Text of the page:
Right here, this act we all perform, is not the story of a true star.
It is not, either, the hyperspace of a new social ontology.
But is it, at least, greater than its usual themes and instruments?
In her poem, Media: the New
Sorceress, Diane Wakowski
explains performance as: “something
every Hollywood thane might tell you
is pretty obvious.” We become
roles and we play with them,
we become word-routines that speak
through all of us. And the roles and
their routines mutate, hover, and
wait, like a virus waits
for better leverage.
But this transaction between audience and performer, between supplicant and sacrifice: Is it that strict?
Is it that tightly wrapped?
Or is it more hesitant? Even virginal?
But with teeth, too, maybe?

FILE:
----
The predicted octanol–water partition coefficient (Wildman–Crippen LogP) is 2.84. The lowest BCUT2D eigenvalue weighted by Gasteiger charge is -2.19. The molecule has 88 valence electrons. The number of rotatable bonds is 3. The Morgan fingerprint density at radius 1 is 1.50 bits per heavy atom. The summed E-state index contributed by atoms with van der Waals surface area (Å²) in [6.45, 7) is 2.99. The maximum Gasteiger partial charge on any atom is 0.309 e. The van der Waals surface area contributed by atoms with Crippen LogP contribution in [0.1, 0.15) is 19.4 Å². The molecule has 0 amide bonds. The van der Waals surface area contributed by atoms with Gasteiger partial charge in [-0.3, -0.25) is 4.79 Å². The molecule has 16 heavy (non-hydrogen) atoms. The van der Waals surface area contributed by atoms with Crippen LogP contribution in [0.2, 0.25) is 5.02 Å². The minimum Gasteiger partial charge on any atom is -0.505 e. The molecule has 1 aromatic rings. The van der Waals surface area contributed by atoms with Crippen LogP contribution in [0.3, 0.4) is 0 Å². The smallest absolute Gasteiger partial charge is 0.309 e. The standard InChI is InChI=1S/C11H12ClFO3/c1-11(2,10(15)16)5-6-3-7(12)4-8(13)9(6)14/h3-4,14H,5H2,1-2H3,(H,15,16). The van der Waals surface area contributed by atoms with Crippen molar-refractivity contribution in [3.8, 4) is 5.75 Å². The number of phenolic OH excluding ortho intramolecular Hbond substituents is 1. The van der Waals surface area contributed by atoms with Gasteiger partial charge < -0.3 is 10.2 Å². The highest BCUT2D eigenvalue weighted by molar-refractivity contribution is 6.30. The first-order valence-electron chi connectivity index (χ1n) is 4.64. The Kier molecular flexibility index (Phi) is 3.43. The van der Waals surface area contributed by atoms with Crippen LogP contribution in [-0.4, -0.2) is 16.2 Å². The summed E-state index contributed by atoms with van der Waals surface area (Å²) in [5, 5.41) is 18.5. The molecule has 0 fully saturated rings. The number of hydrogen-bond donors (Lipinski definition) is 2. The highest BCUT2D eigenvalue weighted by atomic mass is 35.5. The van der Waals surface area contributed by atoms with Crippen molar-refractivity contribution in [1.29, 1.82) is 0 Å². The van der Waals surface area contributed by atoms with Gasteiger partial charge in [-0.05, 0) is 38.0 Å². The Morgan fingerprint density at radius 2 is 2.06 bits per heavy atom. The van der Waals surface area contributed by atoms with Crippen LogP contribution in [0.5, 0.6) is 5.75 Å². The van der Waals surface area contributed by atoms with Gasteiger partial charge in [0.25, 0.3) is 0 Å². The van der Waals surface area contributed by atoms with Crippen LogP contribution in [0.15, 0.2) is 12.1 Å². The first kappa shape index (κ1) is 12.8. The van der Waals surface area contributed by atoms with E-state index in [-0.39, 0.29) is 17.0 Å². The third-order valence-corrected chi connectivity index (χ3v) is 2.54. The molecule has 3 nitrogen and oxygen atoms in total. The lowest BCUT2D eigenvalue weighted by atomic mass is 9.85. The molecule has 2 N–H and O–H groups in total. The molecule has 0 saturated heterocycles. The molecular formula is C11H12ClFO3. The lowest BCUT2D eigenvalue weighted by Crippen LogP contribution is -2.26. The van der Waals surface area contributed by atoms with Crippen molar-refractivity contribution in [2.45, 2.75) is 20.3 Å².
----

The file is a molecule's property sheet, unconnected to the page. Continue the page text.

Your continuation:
Is it merely instrumental?
Does it defend or subvert the faith?
Does this act inhabit a skinned-place,
raw-wet and quivering? Waiting
like a wolf with golden fangs
and wide, spooky eyes?
Alone, in full view?
But again, is it ever even enough? Does mutual
use account for mute complicity, enough?
Or does it really hang and exhume and hang
again that old-old dead Ceausescu of a tongue
sleeping with its lies in the garden?
Non-matrixed body artists crawl like
questions through it. Drag the secret meaning of
night through it. Like documents of glass or
snails trails of glistening thread: of blood,
“cleaving and burning.” Bringing it through
public solitudes, tumbling out the other end
into private multiplicities.
But through what?
And is it ever through enough?
And, for whom could it ever be enough,
We could call it burrowing, or sounding, or following a wicked spoor, blind, by smell, alone, “when we don’t call it ghosting.”
But questions, questions, questions still kiss the ashram like bullets, back in the day.
Give memory even half a chance and it will try to forget that being is, being breathed. Yeah, like lost it all again, in the ghosting.
“And whose hand is this that has never died?”
© 2017, John Sullivan